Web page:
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0: Pre-Semester Review and Introduction

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    189259
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    Introduction to Bioinorganic Chemistry

    What is bioinorganic chemistry? To answer this question, we should probably define what the other fields of chemistry are first...

    You probably know that "biochemistry" is the study of the chemistry of biology - or life. The term "organic chemistry" literally means the chemistry of life. Organic chemistry is the study of carbon-based molecules because the first molecules that were isolated from living organisms contained carbon. On the other hand, the first minerals and other non-living things seemed to be made of other elements. For quite some time scientists naively assumed that all living things were made of carbon-based molecules, while non-living things did not contain carbon. "Organic chemistry" was the study of the carbon-based molecules of life, while "inorganic chemistry" was the study of "non-living" and "non-carbon" molecules.

    Do these these historic definitions still hold true? To answer that question, let's look at one of the most important reactions in your life, shown below.

    \[O_2 + 4e^- + 4H^+ \rightleftharpoons H_2O\]

    Is this reaction carbon-based? Is it living? Well, take a deep breath! When you breath, you inhale mostly nitrogen gas (N2), but also some oxygen gas (O2). The oxygen gas that you inhale is critical for energy production in every one of your cells. During aerobic metabolism, O2 accepts 4 electrons and 4 hydrogen ions to become two molecules of water. This reaction provides the driving force for phosphorylation of ATP that is required to fuel countless other essential reactions that keep you alive. This reaction is responsible for all aerobic life. And, it's inorganic! This simple example shows how the historic names of organic and inorganic chemistry should not be taken literally.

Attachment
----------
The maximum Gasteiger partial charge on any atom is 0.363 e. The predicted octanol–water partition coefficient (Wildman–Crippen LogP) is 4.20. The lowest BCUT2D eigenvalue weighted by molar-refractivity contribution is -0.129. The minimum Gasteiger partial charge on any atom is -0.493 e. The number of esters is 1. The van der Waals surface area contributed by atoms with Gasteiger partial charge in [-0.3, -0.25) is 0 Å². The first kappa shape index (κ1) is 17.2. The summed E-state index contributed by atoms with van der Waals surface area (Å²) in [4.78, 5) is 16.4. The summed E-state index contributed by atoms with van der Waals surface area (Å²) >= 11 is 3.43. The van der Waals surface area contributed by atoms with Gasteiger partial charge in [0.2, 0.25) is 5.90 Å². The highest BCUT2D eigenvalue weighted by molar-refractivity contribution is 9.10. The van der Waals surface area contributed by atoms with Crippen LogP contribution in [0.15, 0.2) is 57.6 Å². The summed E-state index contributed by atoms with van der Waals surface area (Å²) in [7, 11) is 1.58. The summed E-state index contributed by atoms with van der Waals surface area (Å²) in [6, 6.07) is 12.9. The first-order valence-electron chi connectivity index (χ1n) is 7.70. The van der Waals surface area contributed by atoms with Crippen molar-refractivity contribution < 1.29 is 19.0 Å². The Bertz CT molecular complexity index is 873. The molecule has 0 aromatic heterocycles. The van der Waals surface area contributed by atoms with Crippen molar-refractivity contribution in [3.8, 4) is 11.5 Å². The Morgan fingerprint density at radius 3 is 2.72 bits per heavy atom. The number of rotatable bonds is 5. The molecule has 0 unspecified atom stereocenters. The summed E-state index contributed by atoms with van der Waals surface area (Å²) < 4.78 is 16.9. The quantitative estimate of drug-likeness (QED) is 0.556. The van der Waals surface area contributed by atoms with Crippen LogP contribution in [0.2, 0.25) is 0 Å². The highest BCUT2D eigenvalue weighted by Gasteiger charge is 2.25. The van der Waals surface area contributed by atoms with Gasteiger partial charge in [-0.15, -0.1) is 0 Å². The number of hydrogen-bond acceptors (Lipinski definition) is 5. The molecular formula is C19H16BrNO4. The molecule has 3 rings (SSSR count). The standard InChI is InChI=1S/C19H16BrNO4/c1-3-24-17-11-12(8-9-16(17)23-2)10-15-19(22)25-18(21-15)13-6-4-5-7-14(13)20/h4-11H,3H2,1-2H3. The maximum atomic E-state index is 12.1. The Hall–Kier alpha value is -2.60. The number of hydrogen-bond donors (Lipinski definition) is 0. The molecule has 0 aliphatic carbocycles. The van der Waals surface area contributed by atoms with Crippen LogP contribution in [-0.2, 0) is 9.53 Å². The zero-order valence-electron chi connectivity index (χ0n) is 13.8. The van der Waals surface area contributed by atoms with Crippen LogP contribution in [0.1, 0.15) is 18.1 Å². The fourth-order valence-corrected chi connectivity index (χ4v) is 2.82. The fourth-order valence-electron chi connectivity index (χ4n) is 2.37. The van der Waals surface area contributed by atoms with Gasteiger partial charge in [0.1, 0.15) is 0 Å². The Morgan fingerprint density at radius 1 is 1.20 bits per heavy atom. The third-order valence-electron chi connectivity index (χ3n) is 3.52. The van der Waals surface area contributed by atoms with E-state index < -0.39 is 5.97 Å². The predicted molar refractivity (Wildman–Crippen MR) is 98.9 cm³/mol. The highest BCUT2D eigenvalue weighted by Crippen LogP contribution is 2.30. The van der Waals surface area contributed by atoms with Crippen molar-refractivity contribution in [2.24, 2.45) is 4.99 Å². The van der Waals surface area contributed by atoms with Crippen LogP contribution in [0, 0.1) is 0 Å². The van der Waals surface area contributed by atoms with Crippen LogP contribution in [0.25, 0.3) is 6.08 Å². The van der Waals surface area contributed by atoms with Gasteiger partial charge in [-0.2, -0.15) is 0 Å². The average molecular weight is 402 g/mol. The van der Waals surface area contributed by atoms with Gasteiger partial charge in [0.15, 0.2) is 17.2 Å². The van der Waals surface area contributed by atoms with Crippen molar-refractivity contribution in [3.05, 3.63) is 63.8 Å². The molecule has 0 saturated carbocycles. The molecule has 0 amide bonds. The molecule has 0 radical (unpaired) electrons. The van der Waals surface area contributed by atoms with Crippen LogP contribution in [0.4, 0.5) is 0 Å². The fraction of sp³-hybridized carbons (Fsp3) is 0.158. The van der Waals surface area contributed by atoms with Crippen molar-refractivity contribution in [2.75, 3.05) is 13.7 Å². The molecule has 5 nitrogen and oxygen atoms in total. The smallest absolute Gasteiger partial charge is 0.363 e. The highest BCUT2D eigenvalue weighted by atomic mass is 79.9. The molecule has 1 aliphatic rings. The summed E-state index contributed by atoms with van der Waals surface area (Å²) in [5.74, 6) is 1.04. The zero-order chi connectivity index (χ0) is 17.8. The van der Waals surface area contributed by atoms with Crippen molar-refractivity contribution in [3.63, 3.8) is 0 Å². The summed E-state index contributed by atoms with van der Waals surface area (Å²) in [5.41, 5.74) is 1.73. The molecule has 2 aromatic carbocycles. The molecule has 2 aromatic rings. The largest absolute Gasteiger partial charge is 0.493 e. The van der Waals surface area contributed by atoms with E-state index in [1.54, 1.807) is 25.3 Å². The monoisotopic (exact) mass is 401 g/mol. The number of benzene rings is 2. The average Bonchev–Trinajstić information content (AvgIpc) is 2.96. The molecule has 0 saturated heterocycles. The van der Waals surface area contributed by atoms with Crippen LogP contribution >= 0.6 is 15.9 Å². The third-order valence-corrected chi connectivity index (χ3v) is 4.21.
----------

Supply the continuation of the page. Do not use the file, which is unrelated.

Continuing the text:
There are additional inorganic components required for this reaction too! For example, most of the proteins of the electron transport chain (the proteins that catalyze reduction of oxygen in the mitochondria of your cells) require metal cofactors and metal active sites. Please watch the video below to see some examples. Articles about the individual proteins from the video are provided below.

    Links to articles about proteins discussed in this video:


    Review and Introductory Readings

    These reading assignments are meant to help you do the following:

    1. Review important concepts from your previous courses.
    2. Introduce some simple new terms and ideas that we will use regularly in the course.

    Please read the following selections in preparation for the semester.

    Sources

    1. Franz, Katherine J., The Periodic Table of Life, Core Concepts in Chemistry, a free course on iTunes U from Duke University.

    0: Pre-Semester Review and Introduction is shared under a not declared license and was authored, remixed, and/or curated by LibreTexts.

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